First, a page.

Ahmet Kaplan, 48, a purged police officer suffering from stage-four lung cancer who died alone in a prison infirmary; and
Hüseyin Özen, 59, an inmate imprisoned for alleged ties to the Gülen movement who passed away due to COVID-19.
A year into his disappearance, authorities kept quiet about the fate of Yusuf Bilge Tunç
Turkish authorities continued to maintain their silence about the fate of Yusuf Bilge Tunç, who went missing in broad daylight on August 6, 2019, leaving no trace behind. He has not been heard from since. All the efforts of his family and human rights defenders to find out what happened to him have proven to be of no avail. More..
Another man testified about torture by security officers during enforced disappearance
Yasin Ugan, who had been missing for six months before suddenly reappearing in police custody, revealed in court that he was tortured by security officers. Ömer Faruk Gergerlioğlu, a rights activist and a member of parliament, said Ugan had been tortured for six months after being kidnapped on February 13, 2019, with his head covered with a black plastic bag most of the time.
Ugan also said he was only allowed to take three showers during the time he was missing, Gergerlioğlu said. Ugan, a former civil servant fired from his job by the government in the aftermath of a 2016 coup attempt, appeared in court on in June over his alleged membership in the Gülen movement. More..
Arrest of pregnant women and mothers with infants
Turkish courts continued to arrest pregnant women despite regulations
Three pregnant women were arrested in June in Ankara and Manisa on terrorism-related charges on the grounds that they were members of the faith-based Gülen movement, a dissident group that has long been targeted by the government of President Erdoğan. More..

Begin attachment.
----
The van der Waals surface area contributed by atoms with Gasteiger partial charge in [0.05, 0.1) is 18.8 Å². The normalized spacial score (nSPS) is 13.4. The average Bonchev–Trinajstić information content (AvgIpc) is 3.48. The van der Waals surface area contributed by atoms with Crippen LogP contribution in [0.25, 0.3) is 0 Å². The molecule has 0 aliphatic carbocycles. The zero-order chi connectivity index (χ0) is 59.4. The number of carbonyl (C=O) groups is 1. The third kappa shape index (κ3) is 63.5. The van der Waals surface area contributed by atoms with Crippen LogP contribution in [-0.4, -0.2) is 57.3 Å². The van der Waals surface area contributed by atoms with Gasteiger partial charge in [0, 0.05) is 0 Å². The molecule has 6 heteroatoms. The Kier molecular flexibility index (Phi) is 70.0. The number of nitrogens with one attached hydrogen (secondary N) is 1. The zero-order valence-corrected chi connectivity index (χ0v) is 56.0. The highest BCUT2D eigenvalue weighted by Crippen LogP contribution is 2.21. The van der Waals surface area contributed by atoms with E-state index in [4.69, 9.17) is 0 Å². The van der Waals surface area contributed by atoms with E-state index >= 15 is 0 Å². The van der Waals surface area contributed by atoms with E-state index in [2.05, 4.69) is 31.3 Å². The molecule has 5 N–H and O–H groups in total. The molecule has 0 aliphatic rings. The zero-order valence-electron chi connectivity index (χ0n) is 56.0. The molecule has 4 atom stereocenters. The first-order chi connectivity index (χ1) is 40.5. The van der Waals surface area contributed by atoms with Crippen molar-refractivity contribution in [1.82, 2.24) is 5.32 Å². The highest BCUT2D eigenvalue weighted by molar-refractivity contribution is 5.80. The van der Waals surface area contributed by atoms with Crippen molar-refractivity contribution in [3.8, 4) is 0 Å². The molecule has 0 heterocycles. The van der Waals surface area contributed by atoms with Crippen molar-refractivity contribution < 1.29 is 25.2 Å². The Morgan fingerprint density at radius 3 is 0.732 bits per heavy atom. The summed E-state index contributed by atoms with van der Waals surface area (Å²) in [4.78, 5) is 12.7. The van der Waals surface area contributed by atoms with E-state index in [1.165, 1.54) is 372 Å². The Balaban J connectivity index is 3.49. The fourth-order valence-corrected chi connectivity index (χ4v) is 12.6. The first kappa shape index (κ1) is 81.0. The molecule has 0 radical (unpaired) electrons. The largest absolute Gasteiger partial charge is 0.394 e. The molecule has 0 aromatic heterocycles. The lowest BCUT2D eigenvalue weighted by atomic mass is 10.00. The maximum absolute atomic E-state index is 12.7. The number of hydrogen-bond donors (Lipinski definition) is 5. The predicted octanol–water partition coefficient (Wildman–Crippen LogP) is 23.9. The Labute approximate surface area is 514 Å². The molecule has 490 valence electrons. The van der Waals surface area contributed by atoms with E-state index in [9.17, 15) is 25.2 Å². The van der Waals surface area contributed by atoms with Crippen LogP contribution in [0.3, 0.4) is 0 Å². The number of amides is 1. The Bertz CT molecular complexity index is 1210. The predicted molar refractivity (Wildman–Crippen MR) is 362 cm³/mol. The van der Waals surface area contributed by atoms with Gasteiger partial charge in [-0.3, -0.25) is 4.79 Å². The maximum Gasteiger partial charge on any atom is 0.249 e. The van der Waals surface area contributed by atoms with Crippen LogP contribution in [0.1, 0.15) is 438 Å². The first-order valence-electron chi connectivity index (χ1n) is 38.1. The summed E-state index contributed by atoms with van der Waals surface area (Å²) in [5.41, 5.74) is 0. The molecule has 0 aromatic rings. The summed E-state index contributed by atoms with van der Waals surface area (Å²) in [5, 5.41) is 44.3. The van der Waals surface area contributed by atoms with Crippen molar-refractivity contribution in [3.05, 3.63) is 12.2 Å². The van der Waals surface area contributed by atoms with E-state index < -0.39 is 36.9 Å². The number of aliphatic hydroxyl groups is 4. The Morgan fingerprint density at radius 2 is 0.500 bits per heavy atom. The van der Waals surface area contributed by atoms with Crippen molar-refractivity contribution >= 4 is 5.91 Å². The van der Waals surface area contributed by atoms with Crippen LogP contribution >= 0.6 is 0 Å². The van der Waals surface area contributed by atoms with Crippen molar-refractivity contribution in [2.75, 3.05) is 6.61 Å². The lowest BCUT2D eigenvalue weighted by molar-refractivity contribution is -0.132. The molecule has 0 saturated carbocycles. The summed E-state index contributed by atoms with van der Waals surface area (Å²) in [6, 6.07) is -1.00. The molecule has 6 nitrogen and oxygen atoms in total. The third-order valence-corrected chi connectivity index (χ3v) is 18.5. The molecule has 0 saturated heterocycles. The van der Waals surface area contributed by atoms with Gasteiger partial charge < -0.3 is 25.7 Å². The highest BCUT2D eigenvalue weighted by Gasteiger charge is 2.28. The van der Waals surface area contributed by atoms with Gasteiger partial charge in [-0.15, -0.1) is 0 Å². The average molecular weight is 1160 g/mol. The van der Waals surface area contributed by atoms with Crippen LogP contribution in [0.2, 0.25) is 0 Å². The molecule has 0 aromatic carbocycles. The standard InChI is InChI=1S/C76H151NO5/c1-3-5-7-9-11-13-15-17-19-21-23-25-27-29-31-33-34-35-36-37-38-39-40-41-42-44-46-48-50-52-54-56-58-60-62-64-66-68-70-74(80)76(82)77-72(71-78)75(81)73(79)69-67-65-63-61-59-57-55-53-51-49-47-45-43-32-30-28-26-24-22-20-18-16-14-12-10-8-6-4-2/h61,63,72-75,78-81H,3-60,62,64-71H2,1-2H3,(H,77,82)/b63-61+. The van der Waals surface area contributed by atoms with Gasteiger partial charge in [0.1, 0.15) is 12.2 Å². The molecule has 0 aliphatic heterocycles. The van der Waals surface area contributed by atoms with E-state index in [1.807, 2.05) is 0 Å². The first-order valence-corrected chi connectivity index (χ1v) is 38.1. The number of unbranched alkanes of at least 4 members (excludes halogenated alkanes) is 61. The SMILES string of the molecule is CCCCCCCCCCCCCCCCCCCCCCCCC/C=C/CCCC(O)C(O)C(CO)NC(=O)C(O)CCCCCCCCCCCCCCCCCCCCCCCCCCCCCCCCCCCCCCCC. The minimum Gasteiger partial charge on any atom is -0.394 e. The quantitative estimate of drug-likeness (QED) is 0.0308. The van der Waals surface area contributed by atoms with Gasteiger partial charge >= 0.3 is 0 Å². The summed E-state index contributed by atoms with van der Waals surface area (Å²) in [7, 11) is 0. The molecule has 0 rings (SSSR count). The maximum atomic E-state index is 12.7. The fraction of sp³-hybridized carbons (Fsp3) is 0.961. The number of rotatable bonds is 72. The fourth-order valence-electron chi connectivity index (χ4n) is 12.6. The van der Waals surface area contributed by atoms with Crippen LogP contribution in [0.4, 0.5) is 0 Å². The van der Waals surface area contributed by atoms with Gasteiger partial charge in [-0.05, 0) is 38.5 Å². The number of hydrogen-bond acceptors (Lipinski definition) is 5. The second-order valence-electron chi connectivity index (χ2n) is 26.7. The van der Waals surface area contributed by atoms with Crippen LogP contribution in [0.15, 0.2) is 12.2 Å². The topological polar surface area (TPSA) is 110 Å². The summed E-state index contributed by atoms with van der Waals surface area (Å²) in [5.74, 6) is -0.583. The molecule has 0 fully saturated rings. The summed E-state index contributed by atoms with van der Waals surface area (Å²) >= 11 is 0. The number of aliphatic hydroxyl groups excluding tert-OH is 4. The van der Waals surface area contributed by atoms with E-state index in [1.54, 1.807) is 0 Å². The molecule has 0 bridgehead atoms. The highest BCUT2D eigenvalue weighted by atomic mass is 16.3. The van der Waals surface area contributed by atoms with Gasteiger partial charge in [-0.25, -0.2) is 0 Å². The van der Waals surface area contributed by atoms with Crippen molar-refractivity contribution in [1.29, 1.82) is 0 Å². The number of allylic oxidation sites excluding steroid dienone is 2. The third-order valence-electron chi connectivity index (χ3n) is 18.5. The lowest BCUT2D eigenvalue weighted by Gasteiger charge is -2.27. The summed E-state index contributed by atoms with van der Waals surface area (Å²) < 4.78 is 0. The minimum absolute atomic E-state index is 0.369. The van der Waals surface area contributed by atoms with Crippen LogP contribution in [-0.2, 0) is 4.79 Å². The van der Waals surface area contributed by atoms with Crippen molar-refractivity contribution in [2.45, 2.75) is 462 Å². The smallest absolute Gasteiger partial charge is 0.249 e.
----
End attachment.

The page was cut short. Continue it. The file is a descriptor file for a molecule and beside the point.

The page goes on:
Zeynep Doğan (33), who was seven months pregnant, and her husband Ahmet Doğan (39) were detained in October and were forced to leave their three children under the age of nine behind. More..
Turkish authorities continued to detain and arrest mothers with babies
Suna Aras, the mother of a 9-month-old baby, was sent to prison in October in contravention of the law on the execution of sentences that requires the postponement of the execution of prison sentences for women who are pregnant or have given birth within the last year and a half. More..
In June, Yasemin Çetinkaya, a mother of two, was infected with COVID-19 while in detention in the southeastern city of Diyarbakır, one of a growing number of Turkish women either pregnant or with young children who are detained or arrested in contravention of the law on the execution of sentences. More..